Tendinopathy Boise ID

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Larry D Showalter Jr, MD
(208) 383-0201
600 Robbins Rd Ste 401
Boise, ID
Specialties
Orthopedics
Gender
Male
Education
Medical School: Univ Of Tx Southwestern Med Ctr At Dallas, Med Sch, Dallas Tx 75235
Graduation Year: 1988

Data Provided By:
Timothy Eugene Doerr, MD
(208) 378-2868
901 N Curtis Rd Ste 501
Boise, ID
Specialties
Orthopedics
Gender
Male
Education
Medical School: Univ Of Ca, Davis, Sch Of Med, Davis Ca 95616
Graduation Year: 1991

Data Provided By:
Lisa R Rendon
(208) 287-1110
1520 W State St
Boise, ID
Specialty
General Surgery, Hand Surgery

Data Provided By:
Michael John Curtin, MD
(208) 383-0201
600 Robbins Rd Ste 401
Boise, ID
Specialties
Orthopedics
Gender
Male
Education
Medical School: Univ Of Ut Sch Of Med, Salt Lake Cty Ut 84132
Graduation Year: 1993

Data Provided By:
Cari M Coleman, MD
(208) 383-0201
999 N Curtis Rd
Boise, ID
Specialties
Orthopedics, Hand Surgery
Gender
Female
Education
Medical School: Tx A & M Univ Coll Of Med, College Station Tx 77843
Graduation Year: 1985

Data Provided By:
Charles Timothy Floyd, MD
(208) 323-2600
1075 N Curtis Rd Ste 300
Boise, ID
Specialties
Orthopedics
Gender
Male
Education
Medical School: Univ Of Fl Coll Of Med, Gainesville Fl 32610
Graduation Year: 1982

Data Provided By:
Ronald M Kristensen
(208) 323-2600
1075 N Curtis Rd
Boise, ID
Specialty
Orthopedic Surgery, Foot & Ankle Surgery, Adult Reconstructive Orthopaedic Surgery

Data Provided By:
Mark Condon Meier
(208) 378-2868
901 N Curtis Rd
Boise, ID
Specialty
Orthopedic Surgery

Data Provided By:
Dr.Michael J. Coughlin
(208) 377-1000
901 N Curtis Rd # 503
Boise, ID
Gender
M
Education
Medical School: Or Hlth Sci Univ Sch Of Med
Year of Graduation: 1974
Speciality
Orthopedic Surgeon
General Information
Hospital: St Alphonsus Reg Med Ctr, Boise, Id
Accepting New Patients: Yes
RateMD Rating
5.0, out of 5 based on 4, reviews.

Data Provided By:
John Gilbert Kloss, MD
(208) 323-2600
1075 N Curtis Rd Ste 300
Boise, ID
Specialties
Orthopedics, Hand Surgery
Gender
Male
Education
Medical School: Bowman Gray Sch Of Med Of Wake Forest Univ, Winston-Salem Nc 27157
Graduation Year: 1969
Hospital
Hospital: St Lukes Reg Medctr, Boise, Id; St Alphonsus Reg Med Ctr, Boise, Id
Group Practice: Boise Orthopedic Clinic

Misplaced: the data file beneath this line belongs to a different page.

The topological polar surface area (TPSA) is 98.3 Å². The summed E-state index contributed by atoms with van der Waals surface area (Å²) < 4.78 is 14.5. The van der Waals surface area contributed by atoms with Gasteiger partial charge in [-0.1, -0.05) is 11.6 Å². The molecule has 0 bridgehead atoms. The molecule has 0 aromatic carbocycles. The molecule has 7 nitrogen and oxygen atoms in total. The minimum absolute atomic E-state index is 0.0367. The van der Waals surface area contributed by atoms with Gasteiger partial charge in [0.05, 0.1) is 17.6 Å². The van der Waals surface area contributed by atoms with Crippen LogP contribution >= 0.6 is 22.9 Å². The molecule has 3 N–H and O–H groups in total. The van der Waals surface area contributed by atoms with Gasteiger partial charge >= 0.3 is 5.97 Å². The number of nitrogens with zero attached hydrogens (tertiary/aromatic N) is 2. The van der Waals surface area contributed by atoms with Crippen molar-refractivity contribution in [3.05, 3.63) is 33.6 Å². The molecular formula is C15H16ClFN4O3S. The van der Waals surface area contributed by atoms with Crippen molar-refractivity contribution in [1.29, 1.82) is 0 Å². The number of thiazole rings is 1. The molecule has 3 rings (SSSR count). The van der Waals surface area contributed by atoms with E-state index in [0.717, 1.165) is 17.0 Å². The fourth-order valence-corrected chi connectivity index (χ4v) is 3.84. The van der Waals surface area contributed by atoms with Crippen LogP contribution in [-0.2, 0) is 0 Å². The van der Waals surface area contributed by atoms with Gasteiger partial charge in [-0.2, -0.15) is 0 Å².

Data Provided By:
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Best Treatment for Tendinopathy

It’s not clear what is the best treatment for tendinopathy. That’s the conclusion of researchers reviewing all the published studies on the topic. Tendinopathy refers to a painful tendon condition caused by overuse. Although it feels like it, it’s not the same as tendonitis. There’s pain but no actual inflammation.

Treatment has traditionally focused on providing anti-inflammatory measures. This has included nonsteroidal anti-inflammatory drugs (NSAIDs), steroid injections, and physical therapy modalities. Stretching and strengthening exercises have always been a part of the standard treatment approach.

More recently, shock wave therapy, low-level laser therapy, sclerotherapy, and growth factors and stem cell treatment have been added. The results of all treatment methods were compared by performing a literature review. The authors summarized the results of 177 studies. They did not evaluate the quality of the work done.

For the most part, it appears that NSAIDs and cortisone injections offer short-term relief. There just isn’t a long-term benefit of these treatments. Results using heat and light modalities seem inconsistent. But this may be more likely to occur because of how the studies were conducted. Without consistent methods and measures, it’s difficult to compare one study to another.

The most effective treatment may be eccentric lengthening exercises, sclerotherapy, and nitric oxide patches. Eccentric exercises are done by placing the affected muscle in a shortened position then lengthening the muscle against resistance.

Sclerotherapy is the injection of a chemical to produce scarring in the blood vessels. The idea is to close down tiny blood vessels and destroy nerve fibers that form in the damaged area. Nitric oxide has some potential for tendon healing. A patch placed over the skin delivers an enzyme that acts as a chemical messenger to provide pain relief.

Newer treatments such as growth factors and stem cells look promisin...

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